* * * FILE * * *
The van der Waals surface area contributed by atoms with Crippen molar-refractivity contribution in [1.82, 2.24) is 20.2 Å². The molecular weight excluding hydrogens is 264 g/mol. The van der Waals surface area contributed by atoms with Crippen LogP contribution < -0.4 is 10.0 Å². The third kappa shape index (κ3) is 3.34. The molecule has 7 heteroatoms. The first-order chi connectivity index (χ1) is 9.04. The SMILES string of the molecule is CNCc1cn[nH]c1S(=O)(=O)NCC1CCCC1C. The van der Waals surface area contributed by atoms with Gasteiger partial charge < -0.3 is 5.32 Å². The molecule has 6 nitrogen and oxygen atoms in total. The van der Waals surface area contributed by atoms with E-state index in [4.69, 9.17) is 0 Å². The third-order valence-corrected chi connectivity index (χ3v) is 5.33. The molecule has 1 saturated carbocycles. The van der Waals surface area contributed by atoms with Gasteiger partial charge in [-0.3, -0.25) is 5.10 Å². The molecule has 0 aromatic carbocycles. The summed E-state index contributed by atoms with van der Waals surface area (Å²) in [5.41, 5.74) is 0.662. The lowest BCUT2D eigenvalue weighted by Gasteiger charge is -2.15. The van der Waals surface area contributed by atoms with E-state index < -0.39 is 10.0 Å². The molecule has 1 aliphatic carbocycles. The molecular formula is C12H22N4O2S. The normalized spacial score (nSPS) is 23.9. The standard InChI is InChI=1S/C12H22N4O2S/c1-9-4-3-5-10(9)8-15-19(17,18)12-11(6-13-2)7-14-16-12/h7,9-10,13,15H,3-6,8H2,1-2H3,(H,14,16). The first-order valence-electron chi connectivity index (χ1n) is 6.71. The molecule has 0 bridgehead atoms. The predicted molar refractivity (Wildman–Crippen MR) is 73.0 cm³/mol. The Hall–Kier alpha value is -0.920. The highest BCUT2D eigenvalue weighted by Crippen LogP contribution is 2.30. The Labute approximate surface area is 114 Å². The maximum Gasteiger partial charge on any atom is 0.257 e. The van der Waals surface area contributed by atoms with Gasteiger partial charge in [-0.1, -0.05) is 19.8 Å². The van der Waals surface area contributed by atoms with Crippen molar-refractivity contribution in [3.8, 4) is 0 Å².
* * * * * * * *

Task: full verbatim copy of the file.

The van der Waals surface area contributed by atoms with Crippen molar-refractivity contribution in [1.82, 2.24) is 20.2 Å². The molecular weight excluding hydrogens is 264 g/mol. The van der Waals surface area contributed by atoms with Crippen LogP contribution < -0.4 is 10.0 Å². The third kappa shape index (κ3) is 3.34. The molecule has 7 heteroatoms. The first-order chi connectivity index (χ1) is 9.04. The SMILES string of the molecule is CNCc1cn[nH]c1S(=O)(=O)NCC1CCCC1C. The van der Waals surface area contributed by atoms with Gasteiger partial charge < -0.3 is 5.32 Å². The molecule has 6 nitrogen and oxygen atoms in total. The van der Waals surface area contributed by atoms with E-state index in [4.69, 9.17) is 0 Å². The third-order valence-corrected chi connectivity index (χ3v) is 5.33. The molecule has 1 saturated carbocycles. The van der Waals surface area contributed by atoms with Gasteiger partial charge in [-0.3, -0.25) is 5.10 Å². The molecule has 0 aromatic carbocycles. The summed E-state index contributed by atoms with van der Waals surface area (Å²) in [5.41, 5.74) is 0.662. The lowest BCUT2D eigenvalue weighted by Gasteiger charge is -2.15. The van der Waals surface area contributed by atoms with E-state index < -0.39 is 10.0 Å². The molecule has 1 aliphatic carbocycles. The molecular formula is C12H22N4O2S. The normalized spacial score (nSPS) is 23.9. The standard InChI is InChI=1S/C12H22N4O2S/c1-9-4-3-5-10(9)8-15-19(17,18)12-11(6-13-2)7-14-16-12/h7,9-10,13,15H,3-6,8H2,1-2H3,(H,14,16). The first-order valence-electron chi connectivity index (χ1n) is 6.71. The molecule has 0 bridgehead atoms. The predicted molar refractivity (Wildman–Crippen MR) is 73.0 cm³/mol. The Hall–Kier alpha value is -0.920. The highest BCUT2D eigenvalue weighted by Crippen LogP contribution is 2.30. The Labute approximate surface area is 114 Å². The maximum Gasteiger partial charge on any atom is 0.257 e. The van der Waals surface area contributed by atoms with Gasteiger partial charge in [-0.1, -0.05) is 19.8 Å². The van der Waals surface area contributed by atoms with Crippen molar-refractivity contribution in [3.8, 4) is 0 Å².